The Portland Japanese Garden is a lovely respite from everything in life, overlooking the city. I feel bad for not visiting more often. In fact, I visited twice when I first moved to Oregon (in the mid-90s) and haven't gone back since. The variety of greens are meant to be soothing and it really works. Though there are so many things happening in the world right now, it allowed me to just walk and relax and focus on the calm around me. 

I booked the first admission of the day, and while there were more people than I anticipated, it was easy to take a step away for a moment and find yourself alone again. Almost all my photos only have nature in them, or just the two of us. Normally, this isn't possible. 

Even though it wasn't warm or sunny out, the mix of plants, trees, water features, and many steps can really take your mind off things and/or give you time to reflect on life or nature. We've also been talking about a trip to Japan in the near future that this gave us some inspiration for such a trip.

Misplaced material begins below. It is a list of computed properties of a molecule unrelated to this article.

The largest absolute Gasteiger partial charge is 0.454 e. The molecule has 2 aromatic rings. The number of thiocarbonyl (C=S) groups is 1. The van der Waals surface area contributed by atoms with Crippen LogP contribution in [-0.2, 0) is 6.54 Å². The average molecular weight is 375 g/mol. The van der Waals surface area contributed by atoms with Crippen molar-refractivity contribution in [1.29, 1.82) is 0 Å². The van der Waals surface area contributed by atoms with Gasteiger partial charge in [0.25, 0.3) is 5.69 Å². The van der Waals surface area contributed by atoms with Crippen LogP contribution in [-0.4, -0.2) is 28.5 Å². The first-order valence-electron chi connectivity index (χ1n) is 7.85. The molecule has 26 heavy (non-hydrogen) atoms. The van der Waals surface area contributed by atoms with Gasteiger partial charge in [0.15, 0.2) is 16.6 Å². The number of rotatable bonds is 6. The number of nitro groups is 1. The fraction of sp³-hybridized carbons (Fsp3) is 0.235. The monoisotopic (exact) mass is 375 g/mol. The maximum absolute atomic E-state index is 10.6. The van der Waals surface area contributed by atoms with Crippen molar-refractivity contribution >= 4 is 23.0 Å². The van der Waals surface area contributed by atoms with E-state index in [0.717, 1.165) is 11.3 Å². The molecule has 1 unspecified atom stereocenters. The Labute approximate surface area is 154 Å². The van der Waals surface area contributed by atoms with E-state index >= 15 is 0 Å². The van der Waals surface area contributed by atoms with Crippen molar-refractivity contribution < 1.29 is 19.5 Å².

Japanese tea house

This tea house was so sweet and quaint and made me remember just how small many Japanese are, myself included. I joked with Eric that he was going to feel so uncomfortable and like a giant when we visit, especially if things are comparable size-wise to their little shelters, delicate structures, and this tea house. 

When you stroll through the garden, it's sort of impossible to think of anything about Japan and its people besides the beauty of it. There's brilliance in every bridge, stone step, and other structure. 

This zig zag bridge is one of my favorite things. It's so close to the water, it feels like part of nature, the barrier doesn't obstruct your view of the rocks and fish, and it made me feel kind of tall. 

As you can see there weren't any people on the bridge or surrounding area when we arrived. We did stand off to the side while I took some photos and let people go ahead. There were probably 10 or 12 other people there when the above picture was taken, and a lot of those people hung out for quite a while near the water, because it was really chill and gorgeous.